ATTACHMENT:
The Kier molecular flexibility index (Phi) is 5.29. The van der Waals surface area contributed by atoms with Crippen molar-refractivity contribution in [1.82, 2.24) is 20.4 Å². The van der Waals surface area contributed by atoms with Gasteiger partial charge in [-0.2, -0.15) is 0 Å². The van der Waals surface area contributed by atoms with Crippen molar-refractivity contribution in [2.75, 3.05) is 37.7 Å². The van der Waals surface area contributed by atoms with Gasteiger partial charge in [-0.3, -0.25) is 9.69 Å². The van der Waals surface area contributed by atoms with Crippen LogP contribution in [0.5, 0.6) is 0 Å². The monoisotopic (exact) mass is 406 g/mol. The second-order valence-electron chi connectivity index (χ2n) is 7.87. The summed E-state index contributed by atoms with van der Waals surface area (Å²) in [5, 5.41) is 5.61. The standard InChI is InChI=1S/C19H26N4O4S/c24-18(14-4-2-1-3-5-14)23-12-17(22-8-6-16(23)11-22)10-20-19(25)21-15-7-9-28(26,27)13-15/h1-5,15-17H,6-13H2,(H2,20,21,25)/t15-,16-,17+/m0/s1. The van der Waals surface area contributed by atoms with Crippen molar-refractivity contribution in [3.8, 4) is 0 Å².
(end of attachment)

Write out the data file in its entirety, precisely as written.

The Kier molecular flexibility index (Phi) is 5.29. The van der Waals surface area contributed by atoms with Crippen molar-refractivity contribution in [1.82, 2.24) is 20.4 Å². The van der Waals surface area contributed by atoms with Gasteiger partial charge in [-0.2, -0.15) is 0 Å². The van der Waals surface area contributed by atoms with Crippen molar-refractivity contribution in [2.75, 3.05) is 37.7 Å². The van der Waals surface area contributed by atoms with Gasteiger partial charge in [-0.3, -0.25) is 9.69 Å². The van der Waals surface area contributed by atoms with Crippen LogP contribution in [0.5, 0.6) is 0 Å². The monoisotopic (exact) mass is 406 g/mol. The second-order valence-electron chi connectivity index (χ2n) is 7.87. The summed E-state index contributed by atoms with van der Waals surface area (Å²) in [5, 5.41) is 5.61. The standard InChI is InChI=1S/C19H26N4O4S/c24-18(14-4-2-1-3-5-14)23-12-17(22-8-6-16(23)11-22)10-20-19(25)21-15-7-9-28(26,27)13-15/h1-5,15-17H,6-13H2,(H2,20,21,25)/t15-,16-,17+/m0/s1. The van der Waals surface area contributed by atoms with Crippen molar-refractivity contribution in [3.8, 4) is 0 Å².